To go to a place no one has gone before is hardly my dream. I am not an adventurer and like to walk on trodden paths. However, even with my love for civilization, I do fear to walk a well-beaten track. I am forever hunting for those lesser known abodes where I could find a hotel room, yet not be disturbed by a crowd of vacationers. May be that’s why I am inclined to travel off-season.
So this year I chose a destination seldom seen on a tourist map. I heard of it from my parents, who had stayed a night there during their char-Dham trip in Uttarakhand. They seemed enamored, and I was sufficiently intrigued by the single photo they had taken of the place. The place was a Himalyan hamlet, Harsil, on the bank of Bhagirathi, 23 kms away from Gangotri.
It was difficult to find the best way to get to Harsil. A hired taxi from Delhi could be a comfortable way, but I have not had great experience with Delhi drivers in extreme hills, especially in places where there is likely to be snow. Besides, the cost of hiring a 4-wheel drive for 8 days is high. So after landing in Delhi, we decided to take an overnight volvo to Dehradun in Uttarakhand and then explore options for onward journey. It would have been a comfortable journey, had the driver not been a maniac who loved to brake and horn. So it was a very sleepy and annoyed group which alighted the bus at Dehradun, 4:30 in the morning. The air was crisp, sharply so – a foreboding of the holiday to come. At the bus stand that we got off, ISBT, there were buses available to go Uttarkashi at infrequent intervals – the schedule was not advertised or displayed. At 5:15, in the middle of a tea-break, we were rushed into a bus that was leaving for Uttarkashi – there was no time to think of options. Apparently choice comes with homework.
The bus ride was not bad, except that it went on for 6.5 hours and the last 2-3 hours were on a rough road which circled the same valley endlessly – we believed we were in throes of hell, bound to circle the river forever. But the worse was not yet over. From Uttarkashi to Harsil we had to cover another 70 kms with another maniacal driver who had a terrible taste in music. After two hours of a back breaking journey, we alighted with relief, happy to have finally arrived to the possibility of a bath, food and some space to move our crampled legs. The temperature at Harsil was a shock (9 deg), lowest I have seen in April. The evening slumbered in a sumptuous meal, a warm bath, a quiet admiration of the beautiful river and a long bon-fire in the GMVN Tourist bungalow lawn. We were ill-equipped to deal with the cold and had to buy some local woolens, not to mention a local sim since BSNL was the only working network in the area.
The next day was sunny and we could finally see the beautiful snow-capped peaks that surrounded us. It is difficult to describe how such a beautiful valley affects the city-dweller, who even despite the cold wants to go out and soak in every bit. We decided to do the Sattal trek, the area of seven lakes which was about 4-4.5 kms from Harsil, almost 800 m above the village.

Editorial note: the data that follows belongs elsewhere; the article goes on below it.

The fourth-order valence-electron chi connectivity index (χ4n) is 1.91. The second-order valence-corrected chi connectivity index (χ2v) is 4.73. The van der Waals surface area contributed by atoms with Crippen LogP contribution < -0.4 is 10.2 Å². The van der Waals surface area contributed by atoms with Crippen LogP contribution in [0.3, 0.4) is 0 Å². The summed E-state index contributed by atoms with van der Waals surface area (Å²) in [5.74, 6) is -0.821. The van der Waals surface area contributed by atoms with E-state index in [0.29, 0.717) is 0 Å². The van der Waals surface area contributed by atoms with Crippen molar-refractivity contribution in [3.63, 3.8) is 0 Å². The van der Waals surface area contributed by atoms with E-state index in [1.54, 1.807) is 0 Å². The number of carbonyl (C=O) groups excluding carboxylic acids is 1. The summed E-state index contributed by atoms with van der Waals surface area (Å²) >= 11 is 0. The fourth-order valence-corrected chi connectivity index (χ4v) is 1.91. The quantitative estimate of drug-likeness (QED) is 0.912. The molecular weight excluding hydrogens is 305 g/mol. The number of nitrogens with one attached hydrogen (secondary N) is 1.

The trek is a little steep, especially if you are not used to the thin air. We had a good time climbing up, with frequent breaks. The path goes through thick (and rich) Deodar forests, passes through another village (Dharali) and is lined with many blossoms, some blooming, other dry like a dying old man. On the way we were stopped by a very drunk farmer, who insisted that we come inside his place, have tea and lunch with him. We accepted the invitation to visit his house, declining the food and tea. The women of his house seemed embarrased of his drunk and boisterous behavior. They were also sad about having to live in this small, cold village, just having arrived from Uttarkashi which is their warm, urban, winter abode. It was easy to understand their distress, as it was easy for them to understand why we had chosen to holiday here. Sometimes it is easy for people to exchange shoes.
On the way to Sattal, we often found heaps of snow which looked fresh. When we arrived at the first lake, we found the path to other lakes covered in thick sheets of snow and decided to end our trek there. Sattal is a nice place to trek to – there is no civilization in the vicinity and the place is soothingly calm. The sound of a small stream of water and flutter of the wind are the only things you hear. In an Urban existence, such moments are only a handful.
By the time we returned from Sattal, the weather turned to cold and windy. It soon began to rain – so after a hot maggi at a local restaurant, we hid in our rooms and in the comfort of quilts and heaters.
The turn of the weather continued to the next day, with most of the day drenched in rain. We set abode in one of the glasshouses in the lawns of the tourist bungalows, enjoying the surrounding scenery through glass. It was one of those days ordained for Pictionaries, Dumb charades, poker and banter. Soon after lunch, the rain turned to snow and the whole place covered itself with a white sheet. The snowfall continued for four hours; for a few moments we were worried about road blocks and being snowed in for a longer time than we had planned for. The mundane urban worries.
To be continued…